The music and sfx is by Shay Lynch, the stories are written by Patrick and Sandra and me (mostly Patrick & Sandra, actually). Sandra also did the kitten’s voices and the other two voices are read by two people in our neighborhood. The Agency is the Advertising Council and the client the Humane Society of the United States (HSUS). The spots haven’t been aired yet; actually I haven’t even quite delivered them because I’m waiting for the address where to send them.
By the way, these spots hold a record for me; this is the very first time in my long career that a client has accepted delivery of my work without requesting a single change!”ul>
- Continuing gwith some selected stills from the Japanese book, The Colors of Mary Blair, I’ve chosen concept art for three films; one animated: Two Silhouettes, two live action: Song of the South and So Dear To My Heart.
Concept art for MAKE MINE MUSIC’s Two Silhouettes
Concept art for SONG OF THE SOUTH
Concept art for SO DEAR TO MY HEART.
Photos 25 Jul 2010 07:07 am
- Many a Sunday, I’ve featured some of the great photos of my friend, Steven Fisher. During July & August, Steve spends a lot of time in Sicily, and this Summer’s no exception. However, he just sent a couple of pictures from his arrival and stay in Caltabellotta, and I’d like to share.
- Bill Peckmann has sent me a few pages from the R.C. Harvey book, A Gallery of Rogues: Cartoonists’ Self-Caricatures. There are a lot of great people in this book, and Bill has selected carefully to focus on those we’ve featured on this blog. Take a look.
(Click any image to enlarge.)
A week or so ago, I posted some of the illustrations from Bill Peckmann’s book, Gustaf Tenggren’s Story Book. This is a big, beautiful book with lots of chapters that take short pieces from some of the world’s most famous stories. Robin Hood, Heidi, Gulliver’s Travels and many others are all represented. Of course, to me the illustrations are everything.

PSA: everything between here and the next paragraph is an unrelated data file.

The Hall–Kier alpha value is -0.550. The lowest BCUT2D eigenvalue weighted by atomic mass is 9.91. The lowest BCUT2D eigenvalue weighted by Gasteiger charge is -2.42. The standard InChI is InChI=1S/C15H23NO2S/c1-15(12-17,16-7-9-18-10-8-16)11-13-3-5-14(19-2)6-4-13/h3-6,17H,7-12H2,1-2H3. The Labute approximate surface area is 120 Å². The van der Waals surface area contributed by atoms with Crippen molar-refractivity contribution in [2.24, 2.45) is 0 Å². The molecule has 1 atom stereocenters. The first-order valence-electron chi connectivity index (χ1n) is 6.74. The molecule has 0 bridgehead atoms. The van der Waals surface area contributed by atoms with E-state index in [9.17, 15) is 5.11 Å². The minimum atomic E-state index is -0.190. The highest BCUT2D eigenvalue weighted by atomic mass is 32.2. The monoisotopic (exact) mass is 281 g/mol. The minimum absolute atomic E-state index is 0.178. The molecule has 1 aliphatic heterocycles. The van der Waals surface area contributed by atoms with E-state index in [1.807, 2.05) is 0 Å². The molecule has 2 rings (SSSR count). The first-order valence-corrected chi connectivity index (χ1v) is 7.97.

Animation students don’t need to know who Gustaf Tenggren is. He was the designer brought in to Snow White and Pinocchio by Walt Disney. He went on to create the Poky Little Puppy and many of the most famous Little Golden Books.
Here, then, are some more of these illustrations from The Gustaf Tenggren Storybook.
(Click any image to enlarge.)
- I’ve always had a lot of respect for Gordo, the comic strip by Gus Arriola. The artwork was always crisp and well drawn, and the strip had its own strong audience. However, I never quite sought it out;no doubt my loss.
It was with interest that I received this note from Bill Peckmann:
- In keeping with the original comic strip theme I am sending this original Gordo Sunday page. This is from the days when you could send a fan letter to one of your favorite cartoonists and they were kind enough to send you an original in return. It has some nice “animated” panels in it. I have RC Harvey’s Gus Arriola book somewhere, but it’s hiding on me right now. To me his style always had a nice California/Disney/Kelly feel about it.
I can’t argue with that, and I’m always excited to post original strip art. This is a large one, so I post it as is and offer a couple of tighter shots for more clarification.
(Click any image to enlarge.)